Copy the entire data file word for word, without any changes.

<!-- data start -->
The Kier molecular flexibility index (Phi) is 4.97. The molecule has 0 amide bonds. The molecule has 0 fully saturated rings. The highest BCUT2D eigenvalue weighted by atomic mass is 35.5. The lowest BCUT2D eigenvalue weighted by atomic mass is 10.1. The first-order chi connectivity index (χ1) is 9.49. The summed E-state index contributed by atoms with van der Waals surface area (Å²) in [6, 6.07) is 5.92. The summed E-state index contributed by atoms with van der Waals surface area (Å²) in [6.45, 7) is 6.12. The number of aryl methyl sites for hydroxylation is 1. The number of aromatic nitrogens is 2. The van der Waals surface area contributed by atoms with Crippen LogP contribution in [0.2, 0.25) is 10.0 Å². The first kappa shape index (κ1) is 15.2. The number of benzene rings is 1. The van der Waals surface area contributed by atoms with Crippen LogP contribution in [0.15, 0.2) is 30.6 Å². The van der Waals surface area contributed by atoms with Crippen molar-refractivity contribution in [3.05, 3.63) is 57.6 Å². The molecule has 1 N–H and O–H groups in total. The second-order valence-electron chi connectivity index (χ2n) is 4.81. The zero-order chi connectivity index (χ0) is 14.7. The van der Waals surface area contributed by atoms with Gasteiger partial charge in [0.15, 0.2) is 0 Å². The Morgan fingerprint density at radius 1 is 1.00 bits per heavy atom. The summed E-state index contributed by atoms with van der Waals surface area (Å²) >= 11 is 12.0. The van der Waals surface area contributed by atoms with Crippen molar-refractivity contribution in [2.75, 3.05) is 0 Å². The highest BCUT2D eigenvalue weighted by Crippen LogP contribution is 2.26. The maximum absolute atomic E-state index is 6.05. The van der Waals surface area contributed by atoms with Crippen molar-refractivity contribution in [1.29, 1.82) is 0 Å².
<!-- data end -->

The Kier molecular flexibility index (Phi) is 4.97. The molecule has 0 amide bonds. The molecule has 0 fully saturated rings. The highest BCUT2D eigenvalue weighted by atomic mass is 35.5. The lowest BCUT2D eigenvalue weighted by atomic mass is 10.1. The first-order chi connectivity index (χ1) is 9.49. The summed E-state index contributed by atoms with van der Waals surface area (Å²) in [6, 6.07) is 5.92. The summed E-state index contributed by atoms with van der Waals surface area (Å²) in [6.45, 7) is 6.12. The number of aryl methyl sites for hydroxylation is 1. The number of aromatic nitrogens is 2. The van der Waals surface area contributed by atoms with Crippen LogP contribution in [0.2, 0.25) is 10.0 Å². The first kappa shape index (κ1) is 15.2. The number of benzene rings is 1. The van der Waals surface area contributed by atoms with Crippen LogP contribution in [0.15, 0.2) is 30.6 Å². The van der Waals surface area contributed by atoms with Crippen molar-refractivity contribution in [3.05, 3.63) is 57.6 Å². The molecule has 1 N–H and O–H groups in total. The second-order valence-electron chi connectivity index (χ2n) is 4.81. The zero-order chi connectivity index (χ0) is 14.7. The van der Waals surface area contributed by atoms with Gasteiger partial charge in [0.15, 0.2) is 0 Å². The Morgan fingerprint density at radius 1 is 1.00 bits per heavy atom. The summed E-state index contributed by atoms with van der Waals surface area (Å²) >= 11 is 12.0. The van der Waals surface area contributed by atoms with Crippen molar-refractivity contribution in [2.75, 3.05) is 0 Å². The highest BCUT2D eigenvalue weighted by Crippen LogP contribution is 2.26. The maximum absolute atomic E-state index is 6.05. The van der Waals surface area contributed by atoms with Crippen molar-refractivity contribution in [1.29, 1.82) is 0 Å².